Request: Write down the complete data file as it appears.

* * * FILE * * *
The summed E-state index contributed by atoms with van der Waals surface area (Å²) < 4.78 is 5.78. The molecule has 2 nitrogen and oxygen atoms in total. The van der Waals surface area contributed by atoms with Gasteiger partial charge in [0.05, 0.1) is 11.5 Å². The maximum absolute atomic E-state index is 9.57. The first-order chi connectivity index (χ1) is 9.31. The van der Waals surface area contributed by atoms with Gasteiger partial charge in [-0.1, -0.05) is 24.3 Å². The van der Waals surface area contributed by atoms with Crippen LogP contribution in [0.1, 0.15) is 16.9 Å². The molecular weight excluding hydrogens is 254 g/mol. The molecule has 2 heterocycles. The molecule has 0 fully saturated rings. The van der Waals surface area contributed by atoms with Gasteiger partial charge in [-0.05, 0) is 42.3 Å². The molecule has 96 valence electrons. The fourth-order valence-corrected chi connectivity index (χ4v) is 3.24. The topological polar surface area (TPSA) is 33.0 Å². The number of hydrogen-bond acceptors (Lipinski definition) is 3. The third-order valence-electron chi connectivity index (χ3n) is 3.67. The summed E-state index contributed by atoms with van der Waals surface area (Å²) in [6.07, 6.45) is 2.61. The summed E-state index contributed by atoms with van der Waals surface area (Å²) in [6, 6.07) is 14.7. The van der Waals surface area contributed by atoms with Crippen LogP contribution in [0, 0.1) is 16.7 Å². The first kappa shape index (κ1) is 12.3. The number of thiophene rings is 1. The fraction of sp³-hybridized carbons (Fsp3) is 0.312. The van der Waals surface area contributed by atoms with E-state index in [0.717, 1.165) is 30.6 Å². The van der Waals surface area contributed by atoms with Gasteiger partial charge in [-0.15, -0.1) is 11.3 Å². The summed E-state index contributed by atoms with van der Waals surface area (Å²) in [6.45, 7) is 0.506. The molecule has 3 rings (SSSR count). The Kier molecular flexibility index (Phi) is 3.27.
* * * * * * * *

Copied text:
The summed E-state index contributed by atoms with van der Waals surface area (Å²) < 4.78 is 5.78. The molecule has 2 nitrogen and oxygen atoms in total. The van der Waals surface area contributed by atoms with Gasteiger partial charge in [0.05, 0.1) is 11.5 Å². The maximum absolute atomic E-state index is 9.57. The first-order chi connectivity index (χ1) is 9.31. The van der Waals surface area contributed by atoms with Gasteiger partial charge in [-0.1, -0.05) is 24.3 Å². The van der Waals surface area contributed by atoms with Crippen LogP contribution in [0.1, 0.15) is 16.9 Å². The molecular weight excluding hydrogens is 254 g/mol. The molecule has 2 heterocycles. The molecule has 0 fully saturated rings. The van der Waals surface area contributed by atoms with Gasteiger partial charge in [-0.05, 0) is 42.3 Å². The molecule has 96 valence electrons. The fourth-order valence-corrected chi connectivity index (χ4v) is 3.24. The topological polar surface area (TPSA) is 33.0 Å². The number of hydrogen-bond acceptors (Lipinski definition) is 3. The third-order valence-electron chi connectivity index (χ3n) is 3.67. The summed E-state index contributed by atoms with van der Waals surface area (Å²) in [6.07, 6.45) is 2.61. The summed E-state index contributed by atoms with van der Waals surface area (Å²) in [6, 6.07) is 14.7. The van der Waals surface area contributed by atoms with Crippen LogP contribution in [0, 0.1) is 16.7 Å². The first kappa shape index (κ1) is 12.3. The number of thiophene rings is 1. The fraction of sp³-hybridized carbons (Fsp3) is 0.312. The van der Waals surface area contributed by atoms with E-state index in [0.717, 1.165) is 30.6 Å². The van der Waals surface area contributed by atoms with Gasteiger partial charge in [-0.15, -0.1) is 11.3 Å². The summed E-state index contributed by atoms with van der Waals surface area (Å²) in [6.45, 7) is 0.506. The molecule has 3 rings (SSSR count). The Kier molecular flexibility index (Phi) is 3.27.